No one knew what triggered the Swandyke avalanche that began at exactly 4:10 p.m. on April 20, 1920. It might have been the dynamite charge that was set off at the end of shift on the upper level of the Fourth of July Mine. The miners claimed the blast was too far inside the mountain to be felt on the surface, and besides, they had set off dynamite hundreds, maybe thousands, of times before, and nothing bad had happened. Except for that one time when a charge failed to go off and Howard Dolan hit it with his pick when he was mucking out the stope and blew himself and his partner to kingdom come.
Still, who knew how the old mountain took retribution for having its insides clawed out.
Certainly there was nothing to suggest that the day was different from any other. It started chill and clear. The men, their coat collars turned up against the dawn cold, left for their shifts at the Fourth of July or on the dredge up the Swan River, dinner pails clutched in their mittened hands. A little later, the children went off to school, the older brothers and sisters pulling little ones on sleds. Groups of boys threw snowballs at one another. One grabbed onto the back of a wagon and slid along over the icy road behind it. The Connor girl slipped on the ice and fell over a stone embankment, hitting her head. It hurt so much that she turned around and went home crying. The others called her a crybaby, but after what happened later that day, her parents said the blessed God had taken her hand.
After the children were gone, the women washed the breakfast dishes and started the beans for dinner. Then because the sun came out bright enough to burn your skin in the thin air, came out after one of the worst blizzards they had ever encountered, they got out the washtubs and scrubbed the overalls and shirts, the boys’ knickers and the girls’ dresses. When the wash was rinsed and wrung, they climbed onto the platforms that held the clotheslines far above the snow and hung up the clothes, where they would dry stiff as boards in the wind. Then because it was such a fine day, as fine a day as ever was, they called to one another to come and visit. There was a bit of coffee to reheat, and won’t you have a cup? Cookies, left over from the lunch pails, were set on plates on the oilcloth of the kitchen tables, and the women sat, feeling lazy and gossipy.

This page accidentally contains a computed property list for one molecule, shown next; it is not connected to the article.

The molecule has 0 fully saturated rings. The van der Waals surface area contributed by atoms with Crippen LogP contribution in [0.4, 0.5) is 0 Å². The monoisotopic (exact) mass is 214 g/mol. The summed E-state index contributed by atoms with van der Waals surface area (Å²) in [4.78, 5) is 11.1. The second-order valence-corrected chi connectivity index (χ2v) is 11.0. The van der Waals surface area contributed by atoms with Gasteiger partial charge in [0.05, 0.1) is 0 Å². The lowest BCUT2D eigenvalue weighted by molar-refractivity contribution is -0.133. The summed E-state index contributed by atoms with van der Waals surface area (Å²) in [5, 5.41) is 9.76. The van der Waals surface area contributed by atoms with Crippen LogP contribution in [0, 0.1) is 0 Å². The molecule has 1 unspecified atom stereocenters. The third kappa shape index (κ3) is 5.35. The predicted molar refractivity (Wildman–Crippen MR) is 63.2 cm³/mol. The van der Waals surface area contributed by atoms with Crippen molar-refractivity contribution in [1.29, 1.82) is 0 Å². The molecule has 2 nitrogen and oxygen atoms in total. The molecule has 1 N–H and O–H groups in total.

“You know, the Richards girl had her baby last week,” announced a woman in one of the kitchens, taking down the good china cups for coffee.
“Was her husband the father?” asked her neighbor.
“I didn’t have the nerve to ask.”
In another house, a woman confided, “The doctor says Albert has the cancer, but he won’t have his lungs cut on.”
“Then he’ll die,” her friend replied, muttering to herself, “at last.”
It was that kind of a day, one for confidences or lazy talk. The women blessed the bright sun after so many winter days of gloom. Nobody thought about an avalanche. What could cause trouble on a day the Lord had given them?
Maybe the cause was an animal—a deer or an elk or even a mountain sheep—making its way along the ridge of Jubilee Mountain. The weight of the beast would have been enough to loosen the snow. That happened often enough. Nobody saw an animal, but then, who was looking?
Or worthless Dave Buck might have set off the avalanche. He’d put on snowshoes and taken his gun and gone high up to hunt for a deer—a fawn, really, for Dave was too lazy to cut up the bigger carcass and haul it home. The company forbade hunting around the mine, but Dave didn’t care. He snowshoed up near timberline, where he’d seen the footprints of deer. He didn’t find any, and he stopped to drink from a pint he’d put into his pocket. One drink, and another, and he sat down beside a stunted pine and picked off the cones and slid them down the white slope. Then he tossed the bottle into that cornice of snow that dipped out over a ridge.
But perhaps it was nothing more than the spring melt. That storm a few days before had dumped five feet of snowfall on top of a dry, heavy base of winter-worn snow. The wind had driven the snow off ridges, leaving them barren, and piled it into large cornices high up. But now the day was cloudless, the sun shining down as harsh as if it had been midsummer. It was so bright that it hurt your eyes to see the glare on the white, and some of the miners rubbed charcoal under their eyes to cut the sharpness.
But who cared what the cause was? Something started the slide that roared down Jubilee Mountain in Swandyke, Colorado, and that was all that mattered.